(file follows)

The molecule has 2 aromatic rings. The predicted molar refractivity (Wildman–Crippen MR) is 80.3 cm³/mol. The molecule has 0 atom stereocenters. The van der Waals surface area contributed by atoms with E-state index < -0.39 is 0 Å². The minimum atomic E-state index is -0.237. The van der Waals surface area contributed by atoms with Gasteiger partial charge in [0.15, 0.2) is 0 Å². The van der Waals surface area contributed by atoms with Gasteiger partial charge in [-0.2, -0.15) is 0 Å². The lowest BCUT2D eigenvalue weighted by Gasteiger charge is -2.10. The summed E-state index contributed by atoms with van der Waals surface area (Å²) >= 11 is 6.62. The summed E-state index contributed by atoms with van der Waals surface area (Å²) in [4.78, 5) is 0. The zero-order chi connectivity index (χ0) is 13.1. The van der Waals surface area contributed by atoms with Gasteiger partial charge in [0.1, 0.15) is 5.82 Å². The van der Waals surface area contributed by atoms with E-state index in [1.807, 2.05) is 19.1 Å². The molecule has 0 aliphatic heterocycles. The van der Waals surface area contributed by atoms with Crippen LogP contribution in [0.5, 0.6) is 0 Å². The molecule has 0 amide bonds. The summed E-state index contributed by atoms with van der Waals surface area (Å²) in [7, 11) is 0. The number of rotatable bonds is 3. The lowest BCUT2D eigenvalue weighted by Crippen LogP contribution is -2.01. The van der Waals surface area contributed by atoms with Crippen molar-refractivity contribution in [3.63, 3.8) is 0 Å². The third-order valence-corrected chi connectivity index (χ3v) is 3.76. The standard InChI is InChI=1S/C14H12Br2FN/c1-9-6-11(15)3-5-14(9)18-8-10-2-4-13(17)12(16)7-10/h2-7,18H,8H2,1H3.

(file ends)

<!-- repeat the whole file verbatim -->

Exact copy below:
The molecule has 2 aromatic rings. The predicted molar refractivity (Wildman–Crippen MR) is 80.3 cm³/mol. The molecule has 0 atom stereocenters. The van der Waals surface area contributed by atoms with E-state index < -0.39 is 0 Å². The minimum atomic E-state index is -0.237. The van der Waals surface area contributed by atoms with Gasteiger partial charge in [0.15, 0.2) is 0 Å². The van der Waals surface area contributed by atoms with Gasteiger partial charge in [-0.2, -0.15) is 0 Å². The lowest BCUT2D eigenvalue weighted by Gasteiger charge is -2.10. The summed E-state index contributed by atoms with van der Waals surface area (Å²) >= 11 is 6.62. The summed E-state index contributed by atoms with van der Waals surface area (Å²) in [4.78, 5) is 0. The zero-order chi connectivity index (χ0) is 13.1. The van der Waals surface area contributed by atoms with Gasteiger partial charge in [0.1, 0.15) is 5.82 Å². The van der Waals surface area contributed by atoms with E-state index in [1.807, 2.05) is 19.1 Å². The molecule has 0 aliphatic heterocycles. The van der Waals surface area contributed by atoms with Crippen LogP contribution in [0.5, 0.6) is 0 Å². The molecule has 0 amide bonds. The summed E-state index contributed by atoms with van der Waals surface area (Å²) in [7, 11) is 0. The number of rotatable bonds is 3. The lowest BCUT2D eigenvalue weighted by Crippen LogP contribution is -2.01. The van der Waals surface area contributed by atoms with Crippen molar-refractivity contribution in [3.63, 3.8) is 0 Å². The third-order valence-corrected chi connectivity index (χ3v) is 3.76. The standard InChI is InChI=1S/C14H12Br2FN/c1-9-6-11(15)3-5-14(9)18-8-10-2-4-13(17)12(16)7-10/h2-7,18H,8H2,1H3.